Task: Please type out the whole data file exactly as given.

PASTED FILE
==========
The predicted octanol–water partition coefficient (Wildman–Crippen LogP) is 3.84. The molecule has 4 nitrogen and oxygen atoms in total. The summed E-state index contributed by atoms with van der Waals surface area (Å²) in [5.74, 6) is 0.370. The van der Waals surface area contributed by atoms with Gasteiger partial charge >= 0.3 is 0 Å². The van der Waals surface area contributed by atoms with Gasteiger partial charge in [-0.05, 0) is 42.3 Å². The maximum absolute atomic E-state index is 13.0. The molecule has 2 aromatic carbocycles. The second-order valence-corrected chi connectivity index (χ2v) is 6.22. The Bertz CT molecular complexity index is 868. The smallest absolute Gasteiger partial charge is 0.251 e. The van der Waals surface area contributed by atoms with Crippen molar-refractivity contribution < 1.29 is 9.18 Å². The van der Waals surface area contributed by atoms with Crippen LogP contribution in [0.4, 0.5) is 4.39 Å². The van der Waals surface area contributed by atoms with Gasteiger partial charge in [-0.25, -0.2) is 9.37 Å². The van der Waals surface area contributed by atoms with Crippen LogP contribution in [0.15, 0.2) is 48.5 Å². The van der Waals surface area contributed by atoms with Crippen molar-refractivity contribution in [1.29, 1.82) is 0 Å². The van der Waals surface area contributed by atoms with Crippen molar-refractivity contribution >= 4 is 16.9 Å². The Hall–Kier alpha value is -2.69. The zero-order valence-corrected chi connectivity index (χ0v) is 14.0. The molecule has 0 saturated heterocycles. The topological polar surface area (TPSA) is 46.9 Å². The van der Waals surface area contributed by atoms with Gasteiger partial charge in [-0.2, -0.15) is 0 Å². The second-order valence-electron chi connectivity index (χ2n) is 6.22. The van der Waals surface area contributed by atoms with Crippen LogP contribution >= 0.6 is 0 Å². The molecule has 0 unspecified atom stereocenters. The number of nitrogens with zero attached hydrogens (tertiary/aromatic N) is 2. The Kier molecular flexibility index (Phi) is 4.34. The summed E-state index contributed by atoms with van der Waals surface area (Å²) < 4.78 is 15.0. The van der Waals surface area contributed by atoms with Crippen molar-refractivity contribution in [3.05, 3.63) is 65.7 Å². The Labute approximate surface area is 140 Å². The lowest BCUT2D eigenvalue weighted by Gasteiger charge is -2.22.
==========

The predicted octanol–water partition coefficient (Wildman–Crippen LogP) is 3.84. The molecule has 4 nitrogen and oxygen atoms in total. The summed E-state index contributed by atoms with van der Waals surface area (Å²) in [5.74, 6) is 0.370. The van der Waals surface area contributed by atoms with Gasteiger partial charge >= 0.3 is 0 Å². The van der Waals surface area contributed by atoms with Gasteiger partial charge in [-0.05, 0) is 42.3 Å². The maximum absolute atomic E-state index is 13.0. The molecule has 2 aromatic carbocycles. The second-order valence-corrected chi connectivity index (χ2v) is 6.22. The Bertz CT molecular complexity index is 868. The smallest absolute Gasteiger partial charge is 0.251 e. The van der Waals surface area contributed by atoms with Crippen molar-refractivity contribution < 1.29 is 9.18 Å². The van der Waals surface area contributed by atoms with Crippen LogP contribution in [0.4, 0.5) is 4.39 Å². The van der Waals surface area contributed by atoms with Gasteiger partial charge in [-0.25, -0.2) is 9.37 Å². The van der Waals surface area contributed by atoms with Crippen LogP contribution in [0.15, 0.2) is 48.5 Å². The van der Waals surface area contributed by atoms with Crippen molar-refractivity contribution in [1.29, 1.82) is 0 Å². The van der Waals surface area contributed by atoms with Crippen molar-refractivity contribution >= 4 is 16.9 Å². The Hall–Kier alpha value is -2.69. The zero-order valence-corrected chi connectivity index (χ0v) is 14.0. The molecule has 0 saturated heterocycles. The topological polar surface area (TPSA) is 46.9 Å². The van der Waals surface area contributed by atoms with Gasteiger partial charge in [-0.2, -0.15) is 0 Å². The second-order valence-electron chi connectivity index (χ2n) is 6.22. The van der Waals surface area contributed by atoms with Crippen LogP contribution >= 0.6 is 0 Å². The molecule has 0 unspecified atom stereocenters. The number of nitrogens with zero attached hydrogens (tertiary/aromatic N) is 2. The Kier molecular flexibility index (Phi) is 4.34. The summed E-state index contributed by atoms with van der Waals surface area (Å²) < 4.78 is 15.0. The van der Waals surface area contributed by atoms with Crippen molar-refractivity contribution in [3.05, 3.63) is 65.7 Å². The Labute approximate surface area is 140 Å². The lowest BCUT2D eigenvalue weighted by Gasteiger charge is -2.22.